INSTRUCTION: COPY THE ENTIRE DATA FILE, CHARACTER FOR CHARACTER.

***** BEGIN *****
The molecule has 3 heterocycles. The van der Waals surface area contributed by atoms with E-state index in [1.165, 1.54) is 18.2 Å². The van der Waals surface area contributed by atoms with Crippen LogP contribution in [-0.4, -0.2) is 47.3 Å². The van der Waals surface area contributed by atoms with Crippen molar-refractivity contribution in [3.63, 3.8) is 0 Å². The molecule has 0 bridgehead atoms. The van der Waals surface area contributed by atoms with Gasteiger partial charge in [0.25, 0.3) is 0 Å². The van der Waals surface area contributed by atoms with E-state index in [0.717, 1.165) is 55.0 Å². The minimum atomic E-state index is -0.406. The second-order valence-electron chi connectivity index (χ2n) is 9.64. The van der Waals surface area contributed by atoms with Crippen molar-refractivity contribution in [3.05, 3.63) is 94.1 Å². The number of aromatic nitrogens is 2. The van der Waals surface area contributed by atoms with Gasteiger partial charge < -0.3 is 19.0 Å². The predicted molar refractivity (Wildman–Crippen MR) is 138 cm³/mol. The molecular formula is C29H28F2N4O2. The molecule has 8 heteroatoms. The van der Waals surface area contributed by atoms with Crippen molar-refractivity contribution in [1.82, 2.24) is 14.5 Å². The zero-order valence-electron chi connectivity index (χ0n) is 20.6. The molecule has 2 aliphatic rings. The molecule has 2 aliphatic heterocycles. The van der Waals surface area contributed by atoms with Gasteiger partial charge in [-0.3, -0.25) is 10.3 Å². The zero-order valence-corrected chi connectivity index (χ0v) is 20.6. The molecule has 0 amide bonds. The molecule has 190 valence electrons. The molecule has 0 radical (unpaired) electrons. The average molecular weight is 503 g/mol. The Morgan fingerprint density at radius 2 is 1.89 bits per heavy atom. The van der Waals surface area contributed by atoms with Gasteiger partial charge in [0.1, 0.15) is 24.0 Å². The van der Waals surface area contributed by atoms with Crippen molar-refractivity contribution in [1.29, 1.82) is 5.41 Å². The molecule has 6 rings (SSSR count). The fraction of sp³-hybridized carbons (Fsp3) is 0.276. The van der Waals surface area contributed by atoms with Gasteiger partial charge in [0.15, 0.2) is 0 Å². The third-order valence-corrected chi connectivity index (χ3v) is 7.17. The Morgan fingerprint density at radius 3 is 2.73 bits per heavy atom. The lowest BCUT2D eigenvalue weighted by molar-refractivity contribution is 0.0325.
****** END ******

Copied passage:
The molecule has 3 heterocycles. The van der Waals surface area contributed by atoms with E-state index in [1.165, 1.54) is 18.2 Å². The van der Waals surface area contributed by atoms with Crippen LogP contribution in [-0.4, -0.2) is 47.3 Å². The van der Waals surface area contributed by atoms with Crippen molar-refractivity contribution in [3.63, 3.8) is 0 Å². The molecule has 0 bridgehead atoms. The van der Waals surface area contributed by atoms with Gasteiger partial charge in [0.25, 0.3) is 0 Å². The van der Waals surface area contributed by atoms with E-state index in [0.717, 1.165) is 55.0 Å². The minimum atomic E-state index is -0.406. The second-order valence-electron chi connectivity index (χ2n) is 9.64. The van der Waals surface area contributed by atoms with Crippen molar-refractivity contribution in [3.05, 3.63) is 94.1 Å². The number of aromatic nitrogens is 2. The van der Waals surface area contributed by atoms with Gasteiger partial charge < -0.3 is 19.0 Å². The predicted molar refractivity (Wildman–Crippen MR) is 138 cm³/mol. The molecular formula is C29H28F2N4O2. The molecule has 8 heteroatoms. The van der Waals surface area contributed by atoms with Crippen molar-refractivity contribution in [1.82, 2.24) is 14.5 Å². The zero-order valence-electron chi connectivity index (χ0n) is 20.6. The molecule has 2 aliphatic rings. The molecule has 2 aliphatic heterocycles. The van der Waals surface area contributed by atoms with Gasteiger partial charge in [-0.3, -0.25) is 10.3 Å². The zero-order valence-corrected chi connectivity index (χ0v) is 20.6. The molecule has 0 amide bonds. The molecule has 190 valence electrons. The molecule has 0 radical (unpaired) electrons. The average molecular weight is 503 g/mol. The Morgan fingerprint density at radius 2 is 1.89 bits per heavy atom. The van der Waals surface area contributed by atoms with Gasteiger partial charge in [0.1, 0.15) is 24.0 Å². The van der Waals surface area contributed by atoms with Crippen molar-refractivity contribution in [1.29, 1.82) is 5.41 Å². The molecule has 6 rings (SSSR count). The fraction of sp³-hybridized carbons (Fsp3) is 0.276. The van der Waals surface area contributed by atoms with Gasteiger partial charge in [0.15, 0.2) is 0 Å². The third-order valence-corrected chi connectivity index (χ3v) is 7.17. The Morgan fingerprint density at radius 3 is 2.73 bits per heavy atom. The lowest BCUT2D eigenvalue weighted by molar-refractivity contribution is 0.0325.